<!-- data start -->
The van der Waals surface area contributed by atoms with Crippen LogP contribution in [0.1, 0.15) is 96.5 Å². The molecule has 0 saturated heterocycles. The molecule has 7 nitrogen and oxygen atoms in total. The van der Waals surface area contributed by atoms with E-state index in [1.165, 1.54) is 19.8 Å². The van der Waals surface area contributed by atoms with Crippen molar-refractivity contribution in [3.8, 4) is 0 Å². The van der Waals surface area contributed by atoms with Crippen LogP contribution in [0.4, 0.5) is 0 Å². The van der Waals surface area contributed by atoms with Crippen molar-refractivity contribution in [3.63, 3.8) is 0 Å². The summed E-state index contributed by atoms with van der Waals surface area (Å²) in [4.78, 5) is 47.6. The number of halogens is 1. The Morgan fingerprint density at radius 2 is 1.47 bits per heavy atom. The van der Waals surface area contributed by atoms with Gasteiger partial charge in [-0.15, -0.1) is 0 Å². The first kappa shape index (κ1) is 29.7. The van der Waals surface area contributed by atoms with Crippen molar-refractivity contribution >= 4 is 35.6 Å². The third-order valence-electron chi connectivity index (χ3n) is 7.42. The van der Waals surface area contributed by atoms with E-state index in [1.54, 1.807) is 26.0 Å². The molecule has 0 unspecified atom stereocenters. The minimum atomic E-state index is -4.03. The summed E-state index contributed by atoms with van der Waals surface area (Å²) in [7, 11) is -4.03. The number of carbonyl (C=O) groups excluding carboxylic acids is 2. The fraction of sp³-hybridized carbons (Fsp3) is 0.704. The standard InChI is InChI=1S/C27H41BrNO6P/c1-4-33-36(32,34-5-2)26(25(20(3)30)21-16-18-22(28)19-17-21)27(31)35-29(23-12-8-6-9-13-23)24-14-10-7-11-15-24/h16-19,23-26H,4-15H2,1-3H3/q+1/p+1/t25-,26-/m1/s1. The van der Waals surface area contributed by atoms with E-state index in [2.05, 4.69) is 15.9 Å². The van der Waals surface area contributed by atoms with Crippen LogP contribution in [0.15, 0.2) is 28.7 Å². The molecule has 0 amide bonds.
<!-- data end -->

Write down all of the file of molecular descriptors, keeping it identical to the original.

The van der Waals surface area contributed by atoms with Crippen LogP contribution in [0.1, 0.15) is 96.5 Å². The molecule has 0 saturated heterocycles. The molecule has 7 nitrogen and oxygen atoms in total. The van der Waals surface area contributed by atoms with E-state index in [1.165, 1.54) is 19.8 Å². The van der Waals surface area contributed by atoms with Crippen molar-refractivity contribution in [3.8, 4) is 0 Å². The van der Waals surface area contributed by atoms with Crippen LogP contribution in [0.4, 0.5) is 0 Å². The van der Waals surface area contributed by atoms with Crippen molar-refractivity contribution in [3.63, 3.8) is 0 Å². The summed E-state index contributed by atoms with van der Waals surface area (Å²) in [4.78, 5) is 47.6. The number of halogens is 1. The Morgan fingerprint density at radius 2 is 1.47 bits per heavy atom. The van der Waals surface area contributed by atoms with Gasteiger partial charge in [-0.15, -0.1) is 0 Å². The first kappa shape index (κ1) is 29.7. The van der Waals surface area contributed by atoms with Crippen molar-refractivity contribution >= 4 is 35.6 Å². The third-order valence-electron chi connectivity index (χ3n) is 7.42. The van der Waals surface area contributed by atoms with E-state index in [1.54, 1.807) is 26.0 Å². The molecule has 0 unspecified atom stereocenters. The minimum atomic E-state index is -4.03. The summed E-state index contributed by atoms with van der Waals surface area (Å²) in [7, 11) is -4.03. The number of carbonyl (C=O) groups excluding carboxylic acids is 2. The fraction of sp³-hybridized carbons (Fsp3) is 0.704. The standard InChI is InChI=1S/C27H41BrNO6P/c1-4-33-36(32,34-5-2)26(25(20(3)30)21-16-18-22(28)19-17-21)27(31)35-29(23-12-8-6-9-13-23)24-14-10-7-11-15-24/h16-19,23-26H,4-15H2,1-3H3/q+1/p+1/t25-,26-/m1/s1. The van der Waals surface area contributed by atoms with E-state index in [2.05, 4.69) is 15.9 Å². The van der Waals surface area contributed by atoms with Crippen LogP contribution in [0.15, 0.2) is 28.7 Å². The molecule has 0 amide bonds.